(a) belies appellant's argument of a legislative mandate to limit the application of the statute to crimes against property, inasmuch as it embraces the all-inclusive "other crimes" and generic "a crime." Secondly, tools suitable for use in an armed robbery, a crime against person, were considered a violation of this provision in Fuller v. State, 165 Ga. App. 55
, 57 (2) (299 SE2d 397
) (1983). There the court held "that the possession of tools for the commission of a crime . . . is an overt act upon which an armed robbery conspiracy conviction may be based." Of course, the overt act need not be a crime in itself. But what is alleged must be an overt act. Thus the question is not whether it is a crime but whether it is an act. While mere possession is generally thought of as passive and not involving an "act," crimes of possession exist in Georgia. OCGA 16-7-20
(a) is one. There are others. See, e.g., OCGA 16-11-106
The possession must be linked to intent, as a crime is defined as a joint operation of an act or omission to act and intention or criminal negligence. OCGA 16-2-1
; Johnson v. State, 170 Ga. App. 433
, 435 (3) (317 SE2d 213
) (1984). In the crimes cited, the possession supplies the act element. Thus possession of the gun by Robbins was a sufficient overt act so as to overcome the general demurrer.
"It is well settled that when individuals associate themselves in an unlawful enterprise, any act done in pursuance of the conspiracy by one or more of the conspirators is in legal contemplation the act of all" ( Evans v. State, 167 Ga. App. 396
, 397 (306 SE2d 691
) (1983), disapproved on other grounds, Teague v. State, 252 Ga. 534
, 536 (314 SE2d 910
) (1984)). An indictment need not specify which of the defendants committed each overt act ( Causey v. State, supra at 79). Thus, the proof of the commission of any of the three acts would be sufficient to convict McCright, given the existence of an agreement.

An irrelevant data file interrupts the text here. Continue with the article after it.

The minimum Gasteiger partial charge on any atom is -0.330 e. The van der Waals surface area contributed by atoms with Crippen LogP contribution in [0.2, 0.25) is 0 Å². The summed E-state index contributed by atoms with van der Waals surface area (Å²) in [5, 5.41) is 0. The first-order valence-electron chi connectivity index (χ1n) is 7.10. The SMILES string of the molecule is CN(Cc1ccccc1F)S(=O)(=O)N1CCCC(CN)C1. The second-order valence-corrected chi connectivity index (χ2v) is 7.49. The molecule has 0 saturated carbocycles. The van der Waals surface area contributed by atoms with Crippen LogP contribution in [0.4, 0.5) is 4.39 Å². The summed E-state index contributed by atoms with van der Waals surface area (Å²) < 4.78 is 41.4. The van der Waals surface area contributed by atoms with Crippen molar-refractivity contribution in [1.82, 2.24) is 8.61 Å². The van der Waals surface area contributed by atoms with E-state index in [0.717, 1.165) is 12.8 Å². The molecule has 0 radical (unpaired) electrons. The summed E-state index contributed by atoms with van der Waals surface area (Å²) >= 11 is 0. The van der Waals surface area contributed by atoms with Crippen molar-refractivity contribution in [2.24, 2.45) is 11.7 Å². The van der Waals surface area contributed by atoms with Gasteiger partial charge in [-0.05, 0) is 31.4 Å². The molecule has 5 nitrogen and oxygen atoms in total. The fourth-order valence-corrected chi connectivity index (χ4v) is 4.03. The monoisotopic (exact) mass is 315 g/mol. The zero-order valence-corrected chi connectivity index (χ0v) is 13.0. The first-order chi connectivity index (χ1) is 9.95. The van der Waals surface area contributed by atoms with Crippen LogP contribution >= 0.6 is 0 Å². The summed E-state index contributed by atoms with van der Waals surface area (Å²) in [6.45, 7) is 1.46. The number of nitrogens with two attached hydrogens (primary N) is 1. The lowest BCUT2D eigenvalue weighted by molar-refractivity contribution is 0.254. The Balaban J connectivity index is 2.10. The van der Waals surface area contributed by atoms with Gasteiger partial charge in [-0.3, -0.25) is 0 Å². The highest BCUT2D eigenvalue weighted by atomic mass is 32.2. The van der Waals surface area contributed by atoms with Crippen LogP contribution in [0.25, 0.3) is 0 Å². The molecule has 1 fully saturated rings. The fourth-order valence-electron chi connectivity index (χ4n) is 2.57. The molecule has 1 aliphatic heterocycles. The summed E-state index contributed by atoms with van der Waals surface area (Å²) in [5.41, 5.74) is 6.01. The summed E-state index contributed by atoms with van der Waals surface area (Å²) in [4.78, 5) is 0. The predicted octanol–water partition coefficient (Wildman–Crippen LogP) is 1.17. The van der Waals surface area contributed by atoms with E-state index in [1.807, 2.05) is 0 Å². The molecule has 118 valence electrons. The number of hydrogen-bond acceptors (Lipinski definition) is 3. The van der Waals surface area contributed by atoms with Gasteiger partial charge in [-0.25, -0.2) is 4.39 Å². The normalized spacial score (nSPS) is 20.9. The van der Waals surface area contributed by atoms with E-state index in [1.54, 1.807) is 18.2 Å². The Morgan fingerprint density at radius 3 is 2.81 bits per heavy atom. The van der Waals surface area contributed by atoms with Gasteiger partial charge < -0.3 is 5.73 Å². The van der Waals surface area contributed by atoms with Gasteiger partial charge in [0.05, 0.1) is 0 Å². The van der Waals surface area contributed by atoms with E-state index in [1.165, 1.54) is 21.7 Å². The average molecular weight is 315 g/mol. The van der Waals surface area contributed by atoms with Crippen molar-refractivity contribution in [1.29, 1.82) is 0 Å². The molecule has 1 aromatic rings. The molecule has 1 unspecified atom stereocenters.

2. Appellant also contends that the trial court erred in denying her special demurrer to the indictment.
General and special demurrers are distinguishable; a general demurrer challenges the sufficiency of the substance of the indictment, whereas a special demurrer challenges the sufficiency of the form of the indictment. Bramblett v. State, 239 Ga. 336
, 337 (236 SE2d 580
) (1977), cert. denied 434 U. S. 1013 (98 SC 728, 54 LE2d 757) (1978); Carter v. State, 155 Ga. App. 49 (270 SE2d 233) (1980)
Her complaint about form was erroneously labelled a general demurrer below, but it is fairly clear what she meant, for she demurred "on the ground that the indictment fails to sufficiently set out the charge of conspiracy. . . ." Appellant bottoms her attack on the same basis as her general demurrer. That is, she contends that neither of the two overt acts relating to the written agreement can as a matter of law constitute an overt act in a conspiracy indictment and therefore the indictment is defective in its form. Their erroneous inclusion confused the jury and so prejudiced the defendant, the argument goes. However, as we have said in Division 1, these were properly alleged overt acts. Consequently, the indictment was not demurrable as to its form, those overt acts need not have been stricken, and the trial court was correct in overruling what was in effect a special demurrer.